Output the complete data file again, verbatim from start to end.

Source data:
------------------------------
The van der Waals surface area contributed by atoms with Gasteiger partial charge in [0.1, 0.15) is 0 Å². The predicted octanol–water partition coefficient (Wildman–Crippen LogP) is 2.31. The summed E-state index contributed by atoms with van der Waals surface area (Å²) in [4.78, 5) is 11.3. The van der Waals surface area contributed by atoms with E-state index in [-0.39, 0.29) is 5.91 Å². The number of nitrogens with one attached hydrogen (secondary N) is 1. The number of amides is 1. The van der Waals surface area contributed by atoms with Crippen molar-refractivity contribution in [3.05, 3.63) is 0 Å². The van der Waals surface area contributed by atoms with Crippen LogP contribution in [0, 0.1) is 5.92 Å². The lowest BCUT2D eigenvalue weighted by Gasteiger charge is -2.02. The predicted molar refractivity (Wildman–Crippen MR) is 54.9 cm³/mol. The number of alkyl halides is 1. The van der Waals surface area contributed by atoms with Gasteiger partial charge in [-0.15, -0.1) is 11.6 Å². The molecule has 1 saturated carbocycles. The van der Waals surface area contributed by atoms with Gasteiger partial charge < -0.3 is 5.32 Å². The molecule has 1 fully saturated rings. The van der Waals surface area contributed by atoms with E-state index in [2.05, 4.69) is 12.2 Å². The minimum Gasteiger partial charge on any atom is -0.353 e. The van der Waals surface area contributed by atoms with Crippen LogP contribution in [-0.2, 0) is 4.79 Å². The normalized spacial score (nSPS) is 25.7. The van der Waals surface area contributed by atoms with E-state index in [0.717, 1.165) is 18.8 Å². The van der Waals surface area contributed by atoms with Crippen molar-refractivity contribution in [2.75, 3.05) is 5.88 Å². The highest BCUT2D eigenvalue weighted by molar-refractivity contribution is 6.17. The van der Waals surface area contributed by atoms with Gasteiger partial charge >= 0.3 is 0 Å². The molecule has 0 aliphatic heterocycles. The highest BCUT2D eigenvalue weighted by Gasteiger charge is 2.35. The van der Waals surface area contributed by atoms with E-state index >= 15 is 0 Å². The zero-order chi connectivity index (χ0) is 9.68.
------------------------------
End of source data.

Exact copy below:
The van der Waals surface area contributed by atoms with Gasteiger partial charge in [0.1, 0.15) is 0 Å². The predicted octanol–water partition coefficient (Wildman–Crippen LogP) is 2.31. The summed E-state index contributed by atoms with van der Waals surface area (Å²) in [4.78, 5) is 11.3. The van der Waals surface area contributed by atoms with E-state index in [-0.39, 0.29) is 5.91 Å². The number of nitrogens with one attached hydrogen (secondary N) is 1. The number of amides is 1. The van der Waals surface area contributed by atoms with Crippen molar-refractivity contribution in [3.05, 3.63) is 0 Å². The van der Waals surface area contributed by atoms with Crippen LogP contribution in [0, 0.1) is 5.92 Å². The lowest BCUT2D eigenvalue weighted by Gasteiger charge is -2.02. The predicted molar refractivity (Wildman–Crippen MR) is 54.9 cm³/mol. The number of alkyl halides is 1. The van der Waals surface area contributed by atoms with Gasteiger partial charge in [-0.15, -0.1) is 11.6 Å². The molecule has 1 saturated carbocycles. The van der Waals surface area contributed by atoms with Gasteiger partial charge < -0.3 is 5.32 Å². The molecule has 1 fully saturated rings. The van der Waals surface area contributed by atoms with E-state index in [2.05, 4.69) is 12.2 Å². The minimum Gasteiger partial charge on any atom is -0.353 e. The van der Waals surface area contributed by atoms with Crippen LogP contribution in [-0.2, 0) is 4.79 Å². The normalized spacial score (nSPS) is 25.7. The van der Waals surface area contributed by atoms with E-state index in [0.717, 1.165) is 18.8 Å². The van der Waals surface area contributed by atoms with Crippen molar-refractivity contribution in [2.75, 3.05) is 5.88 Å². The highest BCUT2D eigenvalue weighted by molar-refractivity contribution is 6.17. The van der Waals surface area contributed by atoms with Gasteiger partial charge >= 0.3 is 0 Å². The molecule has 0 aliphatic heterocycles. The highest BCUT2D eigenvalue weighted by Gasteiger charge is 2.35. The van der Waals surface area contributed by atoms with E-state index >= 15 is 0 Å². The zero-order chi connectivity index (χ0) is 9.68.